"The usual process that I've seen over and over and over again is that they conduct a very long, very thorough investigation. They present it to a grand jury. It's a secret proceeding. It's a black box of law. And then the district attorney announces that the grand jury has failed to indict. ... It provides the perfect political cover for timorous prosecutors."

Pharoah

Flashback Gaddafi crowned Africa's 'king of kings' by over 200 kings and tribal elders

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A meeting of more than 200 African kings and traditional rulers has bestowed the title "king of kings" on Libyan leader Muammar Gaddafi.
A meeting of more than 200 African kings and traditional rulers has bestowed the title "king of kings" on Libyan leader Muammar Gaddafi.

The rulers, wearing gold crowns, sequined capes and colourful robes met in the Libyan town of Benghazi in what was billed as a first of its kind.

Col Gaddafi urged the royals to join his campaign for African unity.

Africa's political leaders are lukewarm about his vision of merging their powers to create a single government.

"We want an African military to defend Africa, we want a single African currency, we want one African passport to travel within Africa," Col Gaddafi told the assembled dignitaries, who come from countries such as Mozambique, South Africa, Ivory Coast and the Democratic Republic of Congo.

Info

Women Still Prefer Taking Husband's Last Name

Just Married
© Olga Vladimirova, ShutterstockWill she be Mrs. HisLastName?


As a girl, Andrea Grimes assumed that she would take her husband's last name when she grew up and got married. But at 27 and newly engaged, the Dallas journalist and feminist blogger now has no interest in switching her surname.

But not everyone has caught up: Both Grimes' mother and her fiancé's stepmother have already referred to her with her fiancé's last name. Those assumptions aren't surprising, given that decades after the feminist revolution, most women still take their husband's last name upon marriage. While no national statistics exist, some recent studies suggest that women keeping their own name is actually becoming less popular. And a recent nationally representative survey found that half of Americans support women being legally required to take their husband's name upon marriage. These traditional attitudes persist even as divorce, remarriage, gay marriage and blended families make naming more complex.

"It's not unlike other sorts of signals of traditionalism," said study researcher Brian Powell, who along with his colleagues reported the results of that survey in the journal Gender and Society in April 2011.

"Wedding services today still have so many markings of the traditional gender divide," Powell, a sociologist at Indiana University, Bloomington, told LiveScience. "The symbolic aspects of gender are still very powerful."

Radar

Poland: Plane Crash-Lands at Warsaw's International Airport, No One Injured

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© Peter Andrews/ReutersEmergency evacuation slides are deployed after the Boeing 767 crash-landed in Warsaw on Tuesday.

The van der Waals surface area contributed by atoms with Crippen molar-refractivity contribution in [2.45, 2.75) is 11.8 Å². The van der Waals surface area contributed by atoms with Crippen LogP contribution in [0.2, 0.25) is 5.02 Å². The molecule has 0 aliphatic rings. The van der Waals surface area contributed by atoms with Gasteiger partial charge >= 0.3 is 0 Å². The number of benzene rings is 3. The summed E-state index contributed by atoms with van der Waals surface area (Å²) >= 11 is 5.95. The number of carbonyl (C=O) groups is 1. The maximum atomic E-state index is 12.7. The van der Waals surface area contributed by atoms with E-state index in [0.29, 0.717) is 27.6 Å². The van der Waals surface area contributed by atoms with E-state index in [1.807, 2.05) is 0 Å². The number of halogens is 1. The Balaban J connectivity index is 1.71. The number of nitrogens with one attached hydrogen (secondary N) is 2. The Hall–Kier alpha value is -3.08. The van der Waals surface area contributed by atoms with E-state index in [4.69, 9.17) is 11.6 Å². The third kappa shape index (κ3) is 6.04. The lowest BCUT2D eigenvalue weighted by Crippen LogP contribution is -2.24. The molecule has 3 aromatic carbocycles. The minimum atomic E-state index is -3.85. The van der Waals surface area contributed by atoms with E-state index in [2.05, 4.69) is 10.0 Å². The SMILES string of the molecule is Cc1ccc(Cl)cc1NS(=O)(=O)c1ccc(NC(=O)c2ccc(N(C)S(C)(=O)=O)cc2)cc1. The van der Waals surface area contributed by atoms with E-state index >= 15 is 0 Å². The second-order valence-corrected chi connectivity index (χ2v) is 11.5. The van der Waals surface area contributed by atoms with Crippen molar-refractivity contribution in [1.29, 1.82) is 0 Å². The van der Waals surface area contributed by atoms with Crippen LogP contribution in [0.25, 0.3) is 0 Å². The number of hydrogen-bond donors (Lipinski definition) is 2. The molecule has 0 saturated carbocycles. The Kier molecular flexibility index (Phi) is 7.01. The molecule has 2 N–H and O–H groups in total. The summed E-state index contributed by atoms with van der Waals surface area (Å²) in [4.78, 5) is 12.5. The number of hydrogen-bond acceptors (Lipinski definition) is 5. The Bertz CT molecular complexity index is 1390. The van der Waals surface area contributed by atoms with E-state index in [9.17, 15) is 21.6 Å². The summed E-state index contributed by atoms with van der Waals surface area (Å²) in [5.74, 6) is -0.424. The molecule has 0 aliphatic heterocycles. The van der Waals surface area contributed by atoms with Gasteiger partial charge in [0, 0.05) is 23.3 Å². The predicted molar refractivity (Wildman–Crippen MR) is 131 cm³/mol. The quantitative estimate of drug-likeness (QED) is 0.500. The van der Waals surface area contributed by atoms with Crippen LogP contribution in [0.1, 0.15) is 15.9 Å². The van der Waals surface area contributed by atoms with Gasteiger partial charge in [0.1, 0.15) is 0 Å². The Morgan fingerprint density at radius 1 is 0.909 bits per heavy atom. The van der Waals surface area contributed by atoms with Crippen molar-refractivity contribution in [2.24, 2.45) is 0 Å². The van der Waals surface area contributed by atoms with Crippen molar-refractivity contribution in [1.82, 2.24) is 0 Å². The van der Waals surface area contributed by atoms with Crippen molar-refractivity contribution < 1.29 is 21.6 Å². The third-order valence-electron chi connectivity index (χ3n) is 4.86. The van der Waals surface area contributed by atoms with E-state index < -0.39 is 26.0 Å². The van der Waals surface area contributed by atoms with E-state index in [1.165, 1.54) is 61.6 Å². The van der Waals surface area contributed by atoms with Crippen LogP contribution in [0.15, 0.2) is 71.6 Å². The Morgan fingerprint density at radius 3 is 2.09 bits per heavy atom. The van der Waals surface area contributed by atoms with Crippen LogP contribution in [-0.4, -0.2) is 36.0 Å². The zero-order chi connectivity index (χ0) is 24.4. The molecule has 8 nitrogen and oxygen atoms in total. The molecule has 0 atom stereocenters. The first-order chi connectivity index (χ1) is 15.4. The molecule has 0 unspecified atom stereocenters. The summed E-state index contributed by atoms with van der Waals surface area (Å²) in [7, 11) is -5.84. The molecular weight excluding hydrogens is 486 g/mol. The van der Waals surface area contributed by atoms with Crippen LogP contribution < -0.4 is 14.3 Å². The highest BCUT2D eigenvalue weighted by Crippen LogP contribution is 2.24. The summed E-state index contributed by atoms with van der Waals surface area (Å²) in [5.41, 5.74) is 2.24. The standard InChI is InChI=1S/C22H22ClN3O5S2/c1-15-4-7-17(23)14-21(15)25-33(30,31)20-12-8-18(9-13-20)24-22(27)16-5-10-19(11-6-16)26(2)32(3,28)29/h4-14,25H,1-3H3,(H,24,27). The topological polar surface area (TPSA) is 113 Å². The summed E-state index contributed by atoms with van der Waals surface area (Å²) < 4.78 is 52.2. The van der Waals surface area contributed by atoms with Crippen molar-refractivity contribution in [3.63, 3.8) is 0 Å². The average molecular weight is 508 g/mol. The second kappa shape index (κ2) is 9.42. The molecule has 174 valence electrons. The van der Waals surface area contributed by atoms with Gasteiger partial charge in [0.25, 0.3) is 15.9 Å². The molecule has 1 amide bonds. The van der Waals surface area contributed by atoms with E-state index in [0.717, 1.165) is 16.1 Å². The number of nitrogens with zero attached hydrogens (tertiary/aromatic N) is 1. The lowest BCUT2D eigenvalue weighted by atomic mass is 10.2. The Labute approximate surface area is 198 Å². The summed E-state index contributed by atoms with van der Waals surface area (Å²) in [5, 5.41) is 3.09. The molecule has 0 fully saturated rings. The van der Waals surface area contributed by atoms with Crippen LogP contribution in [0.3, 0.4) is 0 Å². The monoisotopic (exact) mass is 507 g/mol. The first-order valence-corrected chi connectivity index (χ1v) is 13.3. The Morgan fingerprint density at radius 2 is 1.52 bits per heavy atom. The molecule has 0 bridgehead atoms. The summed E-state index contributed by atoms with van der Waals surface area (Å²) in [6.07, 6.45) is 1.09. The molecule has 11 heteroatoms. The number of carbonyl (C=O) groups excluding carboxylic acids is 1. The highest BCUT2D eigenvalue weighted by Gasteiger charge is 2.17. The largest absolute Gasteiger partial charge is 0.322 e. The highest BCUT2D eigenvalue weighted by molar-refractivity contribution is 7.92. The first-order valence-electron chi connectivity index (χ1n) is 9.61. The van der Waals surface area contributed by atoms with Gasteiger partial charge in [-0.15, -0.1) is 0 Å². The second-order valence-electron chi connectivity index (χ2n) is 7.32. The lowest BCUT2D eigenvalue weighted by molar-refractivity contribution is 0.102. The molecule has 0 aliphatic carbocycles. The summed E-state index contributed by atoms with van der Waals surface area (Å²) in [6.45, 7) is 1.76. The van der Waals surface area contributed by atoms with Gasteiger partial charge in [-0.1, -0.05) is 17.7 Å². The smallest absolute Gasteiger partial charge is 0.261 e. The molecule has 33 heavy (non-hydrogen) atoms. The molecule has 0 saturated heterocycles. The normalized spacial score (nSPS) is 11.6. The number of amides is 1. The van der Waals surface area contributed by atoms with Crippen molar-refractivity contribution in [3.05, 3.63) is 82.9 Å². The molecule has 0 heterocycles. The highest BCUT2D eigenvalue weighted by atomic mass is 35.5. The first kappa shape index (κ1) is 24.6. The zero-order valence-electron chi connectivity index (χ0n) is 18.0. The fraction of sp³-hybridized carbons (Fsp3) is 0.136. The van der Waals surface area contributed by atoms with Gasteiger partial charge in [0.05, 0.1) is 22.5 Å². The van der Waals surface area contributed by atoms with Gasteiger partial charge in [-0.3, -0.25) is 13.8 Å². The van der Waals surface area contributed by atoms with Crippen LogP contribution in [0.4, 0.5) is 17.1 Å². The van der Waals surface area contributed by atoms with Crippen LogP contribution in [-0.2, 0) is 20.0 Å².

230 passengers on board aircraft which flew from Newark airport

A Boeing 767 from Newark carrying 230 passengers made an emergency landing in Warsaw after its landing gear failed to open.

Leszek Chorzewski, the spokesman for LOT, the Polish airline that operated the flight, said none of the passengers was injured.

"All safety procedures worked perfectly fine and, thanks to this, nobody was injured," Chorzewski said.

Live television footage showed the plane landing on its belly, with a few sparks flying as the craft hit the runway which had been covered with flame retardant foam.

There was no blaze but firefighters hosed the plane with water and foam as a precautionary measure.

Passengers could be seen fleeing the plane. The airport has been closed until 8 a.m. on Wednesday.

Light Sabers

US, UK and France's 'Libyan rebels' turn on each other as 'Free Libya' prepares for descent into Hell

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© AFPA file photo of 'Libyan National Transitional Council fighters' also known as TERRORISTS in action
Hundreds of revolutionaries fought each other at a hospital in Tripoli early on Monday, in the biggest armed clash between allies since the fall of Muammar Gaddafi.

The fighting fuelled growing fears that nobody is in control of thousands of swaggering armed men who are still based in Tripoli and that the country's interim government will struggle to impose law and order.

Two people died from bullet wounds and at least seven fighters were injured during a battle that started when militia from the town of Zintan were stopped by guards from the Tripoli Brigade from entering the city's Central Hospital to kill a patient.

The hospital front door and entrance hall were afterwards left pocked with bullets, doctors and patients had to flee the building and two elderly patients died of heart attacks during the shooting, which lasted from about 1am until dawn. Heavy machine guns and anti-aircraft guns were used by both factions, supposed allies who in reality nurse a dangerous rivalry.

The shoot-out started when a group of gunmen arrived at the hospital in search of a man they had shot earlier in the night. Witnesses said the gunmen were drunk, and had come to finish the man off after learning that he had survived and been taken for medical treatment.

Doctors asked them to leave, at which point one of them pulled out a pistol and began shooting.